Why Was the Bible Written?

TODAY’S READING: ROMANS 15-16

“For whatever was written in former days was written for our instruction, that through endurance and through the encouragement of the Scriptures we might have hope. May the God of endurance and encouragement grant you to live in such harmony with one another, in accord with Christ Jesus, that together you may with one voice glorify the God and Father of our Lord Jesus Christ.” – Romans 15:4-6

Many Christians believe that Bible was written to give us the word of God. Therefore, because the Bible is the word of God, we should believe and obey it, every single jot and tittle of it, literally.

Where do Christians get this idea?

“But as for you, continue in what you have learned and have firmly believed, knowing from whom you learned it and how from childhood you have been acquainted with the sacred writings, which are able to make you wise for salvation through faith in Christ Jesus. All Scripture is breathed out by God and profitable for teaching, for reproof, for correction, and for training in righteousness, that the man of God may be complete, equipped for every good work.” (2 Timothy 3:14-16)

These Christians believe that the Bible should be taken literally because it was breathed out by God. Therefore, if we want righteousness, which generally means perfect moral behavior to these Christians, then we should literally believe and obey the Bible because it teaches, reproves, corrects, trains you in righteousness.

But, is that why the Bible was written?

My answer is absolutely not.

First, 2 Timothy 3:16 says that all scripture is theopneustos. This is the only time that the word is used in the Bible. And, it is believed that Paul coined this term himself. Theo means God, and pneustos comes from the word pneuma, which means spirit, breath, or wind.

Therefore, Paul could be saying that “all scripture breathed out by God” or “all scripture is God breathed.” In this way, all scripture comes by God’s breath or God’s Spirit. As a student of the Old Testament, Paul would know that God’s spirit was also God’s breath. The Hebrew word ru’ah was used for both.

However, Paul could also be saying “all God-breathed scripture.” If we translated it this way, then we come away with a slightly different understanding in English. This would imply that there is scripture, but there is also God-breathed scripture. In other words, there is an understanding of scripture, but there is another understanding of scripture when God breathes his Spirit into it.

This latter idea, that there are different understandings of Scripture, fits exactly with what Paul says in 2 Corinthians. There, Paul says that there is a literal understanding of scripture by the letter that leads to death and there is an understanding of scripture by the Spirit, a God-breathed understanding, that leads to life. The Spiritual understanding of scripture comes because Christ’s crucifixion, his suffering, tore the veil that blinded us to this true Spiritual meaning of scripture.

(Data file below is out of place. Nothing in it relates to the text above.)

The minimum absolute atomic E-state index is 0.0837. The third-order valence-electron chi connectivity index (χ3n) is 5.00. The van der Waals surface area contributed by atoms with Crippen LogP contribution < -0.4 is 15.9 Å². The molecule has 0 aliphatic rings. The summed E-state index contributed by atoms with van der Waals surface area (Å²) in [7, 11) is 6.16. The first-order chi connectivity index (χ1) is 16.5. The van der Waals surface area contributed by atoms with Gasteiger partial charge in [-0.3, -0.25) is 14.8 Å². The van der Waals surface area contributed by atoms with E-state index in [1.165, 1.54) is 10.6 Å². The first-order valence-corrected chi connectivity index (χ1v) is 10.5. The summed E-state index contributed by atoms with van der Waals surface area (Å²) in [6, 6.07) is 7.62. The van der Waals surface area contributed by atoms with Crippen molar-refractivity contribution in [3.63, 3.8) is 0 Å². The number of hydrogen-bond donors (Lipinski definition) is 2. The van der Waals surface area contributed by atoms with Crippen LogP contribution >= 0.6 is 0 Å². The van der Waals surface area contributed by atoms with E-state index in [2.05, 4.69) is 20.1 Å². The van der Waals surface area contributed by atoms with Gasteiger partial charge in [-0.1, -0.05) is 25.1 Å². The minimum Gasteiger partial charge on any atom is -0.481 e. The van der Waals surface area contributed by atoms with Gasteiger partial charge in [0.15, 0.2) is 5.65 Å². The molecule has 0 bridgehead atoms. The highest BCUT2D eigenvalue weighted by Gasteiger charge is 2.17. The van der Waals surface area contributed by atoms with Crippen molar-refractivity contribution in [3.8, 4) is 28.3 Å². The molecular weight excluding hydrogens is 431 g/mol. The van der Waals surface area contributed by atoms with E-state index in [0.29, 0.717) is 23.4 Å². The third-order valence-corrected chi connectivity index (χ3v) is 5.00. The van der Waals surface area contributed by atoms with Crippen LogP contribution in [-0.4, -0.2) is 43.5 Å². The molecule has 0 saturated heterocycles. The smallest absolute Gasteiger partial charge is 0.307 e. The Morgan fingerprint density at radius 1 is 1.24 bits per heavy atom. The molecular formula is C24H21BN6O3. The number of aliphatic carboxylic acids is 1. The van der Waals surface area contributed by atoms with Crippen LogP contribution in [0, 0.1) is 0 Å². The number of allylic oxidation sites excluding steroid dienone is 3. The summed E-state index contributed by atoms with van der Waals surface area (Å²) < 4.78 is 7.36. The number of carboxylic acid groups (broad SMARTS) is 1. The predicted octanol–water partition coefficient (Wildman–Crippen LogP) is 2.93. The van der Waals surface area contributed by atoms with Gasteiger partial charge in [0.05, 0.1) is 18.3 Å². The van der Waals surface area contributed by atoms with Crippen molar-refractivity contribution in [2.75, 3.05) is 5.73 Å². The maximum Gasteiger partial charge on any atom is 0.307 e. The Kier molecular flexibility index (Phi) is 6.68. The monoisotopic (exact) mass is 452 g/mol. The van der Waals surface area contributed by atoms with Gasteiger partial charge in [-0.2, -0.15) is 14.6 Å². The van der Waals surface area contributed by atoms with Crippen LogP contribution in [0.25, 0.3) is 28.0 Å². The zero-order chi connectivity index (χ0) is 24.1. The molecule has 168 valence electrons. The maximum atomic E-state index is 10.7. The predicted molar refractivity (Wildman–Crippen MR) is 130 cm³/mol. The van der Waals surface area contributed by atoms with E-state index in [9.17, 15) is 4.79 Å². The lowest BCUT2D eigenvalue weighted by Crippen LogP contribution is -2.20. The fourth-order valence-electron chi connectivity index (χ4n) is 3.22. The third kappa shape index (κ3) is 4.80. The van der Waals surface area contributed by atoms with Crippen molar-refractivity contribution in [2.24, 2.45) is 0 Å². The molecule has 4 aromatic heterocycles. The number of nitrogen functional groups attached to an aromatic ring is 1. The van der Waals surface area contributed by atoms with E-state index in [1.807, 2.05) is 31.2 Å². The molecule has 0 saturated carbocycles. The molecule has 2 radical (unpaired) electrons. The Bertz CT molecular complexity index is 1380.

Further, Paul uses two key words – faith and righteousness – that help us understand what he means by God-breathed scripture. Over the last week, I have written about the meaning of faith and righteousness in “What Is Faith?” and “What Is the Righteousness of God and Its Effect?

The key to understanding both words is to know the one thing that Jesus said all scripture spoke about. Twice in Luke 24, Jesus says that the law of Moses, the prophets, and the psalms, that is all scripture, spoke about one thing – that the Christ should suffer and rise from the dead three days later so that repentance and the forgiveness of sins should be proclaimed to all nations.

For 40 days, from his resurrection to his ascension, Jesus taught the disciples the necessity of his suffering and rising from the dead. He told them this was what all scripture was about. But, to do this, Jesus had to interpret and translate the scriptures for them. In other words, the necessity of his suffering and rising from the dead was not the obvious literal meaning.

Further, Jesus told his disciples the night before he died that he would ask his Father to “give you another Helper, to be with you forever.” (John 14:16)

This “Helper, the Holy Spirit, whom the Father will send in my name, he will teach you all things and bring to your remembrance all that I have said to you.” (John 14:26)

“When the Spirit of truth comes, he will guide into all the truth, for he will not speak on his own authority, but whatever he hears he will speak, and he will declare to you the things that are to come. He will glorify me, for he take what is mine and declare it to you.” (John 16:13-14)

So, the Holy Spirit was given to us to be with us forever. The Holy Spirit teaches all things and brings to our remembrance what Jesus said. Jesus said it was necessary that he suffer and rise from the dead for repentance and the forgiveness of sins. Because Jesus spoke these words, the Holy Spirit speaks these words since the Holy Spirit only speaks what Jesus speaks.

Therefore, God-breathed scripture, Spirit-filled scripture, is all about the necessity of Christ suffering and rising from the dead for repentance and the forgiveness of sins. Remember, this cannot be understood literally from the scriptures themselves as Jesus had to interpret, translate, and open our minds to them. The Holy Spirit, through God-breathed scripture, does exactly the same thing.

While the meaning and understanding of theopneustos is contested, Paul says something very similar in Romans 15:4-6.

“For whatever was written in former days was written for our instruction, that through endurance and through the encouragement of the Scriptures we might have hope. May the God of endurance and encouragement grant you to live in such harmony with one another, in accord with Christ Jesus, that together you may with one voice glorify the God and Father of our Lord Jesus Christ.”

Just like in 2 Timothy 3:16, Paul says that the things written were written for our instruction.

In 2 Timothy 3:14-16, Paul used the words faith and righteousness to speak of the necessity of Christ suffering and rising from the dead.

In Romans 15:4-6, Paul uses the word endurance instead of faith and righteousness to imply suffering. Endurance means the ability to withstand hardship or adversity, the ability to sustain a prolonged stressful effort or activity.